“Wait,” you say, “is this a shojo review from the guy that’s normally waxing poetic over dudes beating each other up and other such manly manga madness?” Yes, it is; everyone needs a change of pace from time to time, okay? Now that the ever-so-suspect justification is out of the way, I can freely dive into Wataru Mizukami’s Four-Eyed Prince (Megani Oji), which follows the story of a somewhat, gosh, I don’t even know how to properly describe the protagonist, Sachiko. She’s not a ditz, but she’s also not exactly an inspiring role model, either.
Sachiko’s dilemma is a hardcore crush on Akihiko, an ice-cold glasses nerd known somewhat affectionately as the “Four-Eyed Prince.” She even goes so far as to profess her love to him, a bold move that ends in less than smashing results. Despite the rejection, Sachiko isn’t feeling completely defeated until the worst possible scenario occurs: she ends up having to live with him as his stepsister.
That would actually be the best possible scenario were this a smutty comic, but it’s not, so clear those dirty thoughts out of your mind before we continue.
He couldn’t care less about her, and is instantly dismissive, not approving of this new development at all. Just as things are at an emotional boiling point, Sachiko ends up trapped in the rain, and bumps into a handsome young bar employee named Akira. After being doted on a bit, she wonders why Akihiko can’t be more like this charming guy. As it turns out, he is, because Akira is simply one of two clashing personalities in Akihiko’s mysterious dual life.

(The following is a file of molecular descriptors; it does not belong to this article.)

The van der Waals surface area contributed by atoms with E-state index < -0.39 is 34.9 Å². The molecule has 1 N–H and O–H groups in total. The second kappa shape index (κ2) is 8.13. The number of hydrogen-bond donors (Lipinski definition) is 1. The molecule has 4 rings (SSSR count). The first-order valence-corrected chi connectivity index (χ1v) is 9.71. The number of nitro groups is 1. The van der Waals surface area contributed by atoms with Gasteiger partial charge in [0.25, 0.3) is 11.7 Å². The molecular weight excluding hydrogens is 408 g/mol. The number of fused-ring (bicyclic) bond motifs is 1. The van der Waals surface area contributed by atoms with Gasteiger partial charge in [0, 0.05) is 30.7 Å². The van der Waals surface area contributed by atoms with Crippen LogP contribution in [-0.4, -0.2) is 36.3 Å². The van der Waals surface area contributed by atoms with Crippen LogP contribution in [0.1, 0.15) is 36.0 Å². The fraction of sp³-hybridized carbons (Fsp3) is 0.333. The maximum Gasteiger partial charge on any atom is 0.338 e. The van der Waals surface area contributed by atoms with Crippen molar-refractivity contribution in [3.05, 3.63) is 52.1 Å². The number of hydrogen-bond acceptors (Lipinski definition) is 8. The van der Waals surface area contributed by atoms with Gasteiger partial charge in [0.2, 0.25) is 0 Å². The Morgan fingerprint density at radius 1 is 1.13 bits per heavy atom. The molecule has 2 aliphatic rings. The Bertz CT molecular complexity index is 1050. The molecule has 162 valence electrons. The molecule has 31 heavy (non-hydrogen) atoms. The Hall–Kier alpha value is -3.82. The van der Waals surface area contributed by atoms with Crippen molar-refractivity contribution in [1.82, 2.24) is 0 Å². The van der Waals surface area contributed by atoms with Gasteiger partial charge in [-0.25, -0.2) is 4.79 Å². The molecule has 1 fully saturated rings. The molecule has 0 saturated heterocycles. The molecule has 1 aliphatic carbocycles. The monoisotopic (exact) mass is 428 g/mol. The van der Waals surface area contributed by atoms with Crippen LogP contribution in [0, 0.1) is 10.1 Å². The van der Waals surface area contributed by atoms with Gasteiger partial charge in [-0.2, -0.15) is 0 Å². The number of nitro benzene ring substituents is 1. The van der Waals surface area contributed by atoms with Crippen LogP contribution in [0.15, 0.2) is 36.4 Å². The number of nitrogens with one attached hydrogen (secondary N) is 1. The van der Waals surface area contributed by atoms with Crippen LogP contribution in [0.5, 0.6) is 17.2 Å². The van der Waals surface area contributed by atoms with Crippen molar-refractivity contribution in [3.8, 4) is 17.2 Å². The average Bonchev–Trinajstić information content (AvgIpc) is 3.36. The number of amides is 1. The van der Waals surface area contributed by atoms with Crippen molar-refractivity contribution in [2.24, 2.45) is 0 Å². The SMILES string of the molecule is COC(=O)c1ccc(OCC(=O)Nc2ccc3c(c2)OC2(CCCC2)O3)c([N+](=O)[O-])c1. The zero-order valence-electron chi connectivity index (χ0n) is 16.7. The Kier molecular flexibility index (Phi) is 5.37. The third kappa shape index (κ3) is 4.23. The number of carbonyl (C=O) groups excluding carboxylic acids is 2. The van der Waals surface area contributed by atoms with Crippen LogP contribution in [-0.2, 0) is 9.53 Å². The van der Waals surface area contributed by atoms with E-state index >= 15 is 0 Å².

So we’ve got a girl hopelessly in love with what appears to be the wrong guy, only to find that said guy actually becomes all Rachael Leigh Cook in She’s All That when he removes his glasses. Even girls in the background are rocked to their core when they see the suave Akira, but are quick to throw insults at the stiff, nerdy exterior of Akihiko. Of course, Sachiko sees something to like about both sides of this very disturbed individual, and eventually starts to see his true personality break through in the cracks and crevices of whatever facade is on display.
Personally, I don’t think either of his personalities, glasses on or off, are particularly endearing. This manga is, however, unapologetically for those with a fetish for glasses on their guys; there’s even a “Glasses News” section in the back of the volume, in which author Wataru Mizukami raises a question to herself. “What’s that you say? This is supposed to be a manga about glasses, but there weren’t enough scenes with glasses in them?” She goes on, naturally, to promise more glasses in coming chapters.
Four-Eyed Prince has the depth of a reader letter to Cosmo, but if that sounds like icing on the bespectacled cake, then this is going to be a sweet enough dessert for the younger female crowd. Everyone else may tire quickly of the manga equivalent of picking petals off a flower in abusively rapid succession. “He loves me, he loves me not, he’s a jerk, he’s totally sweet.” The unrelated bonus story that follows the opening chapters, “Mean Boy,” falls along the same lines, but keeps its disparate emotional beats within the confines of a short.
I’d like to think I’ve read enough shojo titles and seen enough anime within the genre over the years for you to take my word on the notion that Four-Eyed Prince is, in the least word-mincing way, a bearable story centered on borderline unbearable characters. Both it and to an even greater extent, “Mean Boy,” are so hot and cold that at times they almost come off as dramatic parody. However, let your love of glasses guide you for the greater good of four-eyed dorks worldwide.
Publisher: Del Rey
Story and Art: Wataru Mizukami
Rating: T 13+